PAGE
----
According to Australian cancer clinics, smoking more than doubles the chances of a heart attack or stroke; it’s responsible for 85 per cent of lung cancers.  This isn’t fake news – it’s science scripture.
Getting the VIPs to witness their customers’ agonies might be difficult.  Even if attendance was compulsory these guys are seriously rich; in Indonesia they’d buy their way out of any obligation.
Indonesia is one of just eight countries that’s neither a signatory nor a party to the World Health Organisation’s Framework Convention on Tobacco Control.  That puts the Republic way offside with the 180 states which ban or limit ads promoting smoking.
East Java is the heartland of tobacco production and Malang is at the centre.  There’s a cigarette factory directly opposite a Dutch era church and the town square. Even the banks don’t enjoy such a prestigious position.
Malang is also an education city supporting 28 tertiary institutions. Two of the biggest, the Universities of Malang and Brawijaya (around 30,000 students each) plus high schools spill their young learners onto a major road leading to the CBD.
At the first traffic lights they’re confronted by a giant billboard.  It reads in English: NEVER QUIT.  So they don’t.
More than 67 per cent of males over 15 smoke according to Indonesia’s Health Ministry. (The good news is that only three per cent of adult women are users.)
The Ministry predicts that unless serious attempts are made to butt-out the nation will lead the world in smokers by 2030. At the moment it’s number four after China, Russia and the US. While these countries are nudging public health ahead of tobacco company profits, Indonesian firms plan to double output.
That means building a market as the addicts wheeze away at a rate of around 400,000 a year.  So the kids need an introduction to Lady Nicotine who’ll mask facts with fantasies.  
What do lads want?  Fun times, macho adventure, staunch mates and gorgeous girlfriends.  Available for the rich, but few are so lucky.  The rest are puffing to find ‘satisfaction’, to ‘be bold’, become part of the ‘new generation’ and ‘get ahead’. 
That’s what the ads say – and not just in words.  Pictures show the healthiest and happiest youngsters any nation would be proud to display at the Olympics.  Marketing isn’t supposed to target minors so the agencies use adult models with teen features dancing, leaping, singing – all the things coughers can’t do.
Close to 30 million Indonesians live on less than US $25 a month according to the Statistics Agency. Fags are the second biggest household expense after rice.
There’s a price war currently underway with pack contents changing to suit all pockets.  A dozen for Rp 11,000 (an ash-flick above an Aussie dollar) from one brand, with a rival offering 16 for Rp 13,000.  You can’t buy a litre of milk for that money.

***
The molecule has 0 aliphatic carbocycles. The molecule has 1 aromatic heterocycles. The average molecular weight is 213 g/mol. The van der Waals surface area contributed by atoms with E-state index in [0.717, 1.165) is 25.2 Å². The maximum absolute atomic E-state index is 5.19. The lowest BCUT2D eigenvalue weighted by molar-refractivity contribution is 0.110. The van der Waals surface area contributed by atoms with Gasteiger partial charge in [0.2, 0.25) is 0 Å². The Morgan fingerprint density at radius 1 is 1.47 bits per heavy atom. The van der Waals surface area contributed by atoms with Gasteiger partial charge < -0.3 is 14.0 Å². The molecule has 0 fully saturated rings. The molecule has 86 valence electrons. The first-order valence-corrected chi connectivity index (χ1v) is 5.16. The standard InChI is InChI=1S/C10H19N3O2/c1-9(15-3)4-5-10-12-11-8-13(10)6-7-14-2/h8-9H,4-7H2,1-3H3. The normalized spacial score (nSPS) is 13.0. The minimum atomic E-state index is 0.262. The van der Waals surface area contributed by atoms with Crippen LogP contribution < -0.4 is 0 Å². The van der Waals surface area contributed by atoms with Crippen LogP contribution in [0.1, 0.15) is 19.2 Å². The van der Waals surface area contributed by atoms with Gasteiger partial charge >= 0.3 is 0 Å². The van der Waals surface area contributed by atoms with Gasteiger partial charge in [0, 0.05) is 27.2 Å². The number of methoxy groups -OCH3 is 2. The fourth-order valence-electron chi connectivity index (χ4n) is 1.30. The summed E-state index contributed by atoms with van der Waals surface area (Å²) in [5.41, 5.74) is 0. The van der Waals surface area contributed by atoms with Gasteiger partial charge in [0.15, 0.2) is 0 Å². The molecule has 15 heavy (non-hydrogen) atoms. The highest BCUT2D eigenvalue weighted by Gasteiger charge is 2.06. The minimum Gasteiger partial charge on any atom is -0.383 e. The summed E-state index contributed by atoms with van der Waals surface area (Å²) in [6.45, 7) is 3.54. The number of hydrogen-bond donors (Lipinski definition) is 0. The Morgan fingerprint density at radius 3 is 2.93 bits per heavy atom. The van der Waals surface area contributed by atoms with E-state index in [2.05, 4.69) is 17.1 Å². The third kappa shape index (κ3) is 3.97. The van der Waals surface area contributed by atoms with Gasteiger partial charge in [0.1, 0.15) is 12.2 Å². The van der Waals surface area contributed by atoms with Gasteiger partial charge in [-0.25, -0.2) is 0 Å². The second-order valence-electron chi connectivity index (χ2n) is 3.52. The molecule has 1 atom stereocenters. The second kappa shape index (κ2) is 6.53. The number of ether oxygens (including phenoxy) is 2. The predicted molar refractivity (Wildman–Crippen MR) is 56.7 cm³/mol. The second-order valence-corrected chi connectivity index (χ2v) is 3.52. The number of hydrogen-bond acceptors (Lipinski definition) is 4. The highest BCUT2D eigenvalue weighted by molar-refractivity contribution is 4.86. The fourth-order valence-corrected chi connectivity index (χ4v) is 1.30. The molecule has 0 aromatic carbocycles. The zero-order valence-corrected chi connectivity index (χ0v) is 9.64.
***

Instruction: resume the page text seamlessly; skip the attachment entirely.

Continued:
The wraps have small health warnings but not the plain packaging introduced in Australia and unsuccessfully challenged by Indonesia in the World Trade Organisation.
Excise on tobacco is just under half the base price though the WHO recommends more than two-thirds. The duties make up between ten and 12 per cent of the national budget.
The government is suffering a massive shortfall in revenue.  An amnesty to persuade citizens to declare money parked overseas scored US $365 billion. The target was five times higher.
 So ramping taxes on smokes could boost the health budget – currently three per cent of GDP and three times less than the OECD average.
But the manufacturers are a powerful lobby able to make reforms disappear in a puff of smoke. .
The big three are Hanjaya Mandala Sampoerna (owned by the US company Philip Morris), Gudang Garam and the Djarum Group.  To sanitise their sickening trade the companies sponsor scholarships, sporting events and pop concerts. 
The ad guys they hire have refined ways to by-pass prohibitions on showing cigarettes by picturing stacks of white coffee cups with the top one frothing.  ‘Mild’ is banned, so they call one product MLD, with the vertical stroke on the second letter highlighted.  Health warnings on TV ads flash so fast they’re illegible.
Some NEVER QUIT signs feature a sweating body builder (the sort who’d never smoke) or master craftsman, so any other interpretations of the message must be malicious misreadings.
There’s no doubt the industry is full of smarties. I once lodged for a month in the Malang home of a fine family where dad was a senior staffer with Rothmans and a good provider.  He never smoked and cautioned his kids against starting. 
But I reckon he should still take a turn in the cancer ward observation room.

First published in On Line Opinion, 21 August 2017:  See